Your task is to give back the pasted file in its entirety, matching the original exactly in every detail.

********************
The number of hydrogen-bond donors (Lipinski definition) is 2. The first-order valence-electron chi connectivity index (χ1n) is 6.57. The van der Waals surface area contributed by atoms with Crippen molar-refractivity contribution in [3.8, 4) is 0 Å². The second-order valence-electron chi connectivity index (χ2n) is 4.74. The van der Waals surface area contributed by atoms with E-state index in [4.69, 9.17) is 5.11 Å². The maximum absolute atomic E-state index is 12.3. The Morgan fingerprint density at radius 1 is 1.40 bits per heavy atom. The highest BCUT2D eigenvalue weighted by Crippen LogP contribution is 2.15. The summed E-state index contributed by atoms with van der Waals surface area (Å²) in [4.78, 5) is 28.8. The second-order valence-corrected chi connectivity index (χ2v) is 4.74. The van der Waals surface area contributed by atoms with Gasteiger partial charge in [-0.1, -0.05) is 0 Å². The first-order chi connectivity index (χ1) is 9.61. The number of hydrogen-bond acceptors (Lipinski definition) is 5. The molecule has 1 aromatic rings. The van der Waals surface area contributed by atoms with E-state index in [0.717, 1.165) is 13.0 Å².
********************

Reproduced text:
The number of hydrogen-bond donors (Lipinski definition) is 2. The first-order valence-electron chi connectivity index (χ1n) is 6.57. The van der Waals surface area contributed by atoms with Crippen molar-refractivity contribution in [3.8, 4) is 0 Å². The second-order valence-electron chi connectivity index (χ2n) is 4.74. The van der Waals surface area contributed by atoms with E-state index in [4.69, 9.17) is 5.11 Å². The maximum absolute atomic E-state index is 12.3. The Morgan fingerprint density at radius 1 is 1.40 bits per heavy atom. The highest BCUT2D eigenvalue weighted by Crippen LogP contribution is 2.15. The summed E-state index contributed by atoms with van der Waals surface area (Å²) in [4.78, 5) is 28.8. The second-order valence-corrected chi connectivity index (χ2v) is 4.74. The van der Waals surface area contributed by atoms with Gasteiger partial charge in [-0.1, -0.05) is 0 Å². The first-order chi connectivity index (χ1) is 9.61. The number of hydrogen-bond acceptors (Lipinski definition) is 5. The molecule has 1 aromatic rings. The van der Waals surface area contributed by atoms with E-state index in [0.717, 1.165) is 13.0 Å².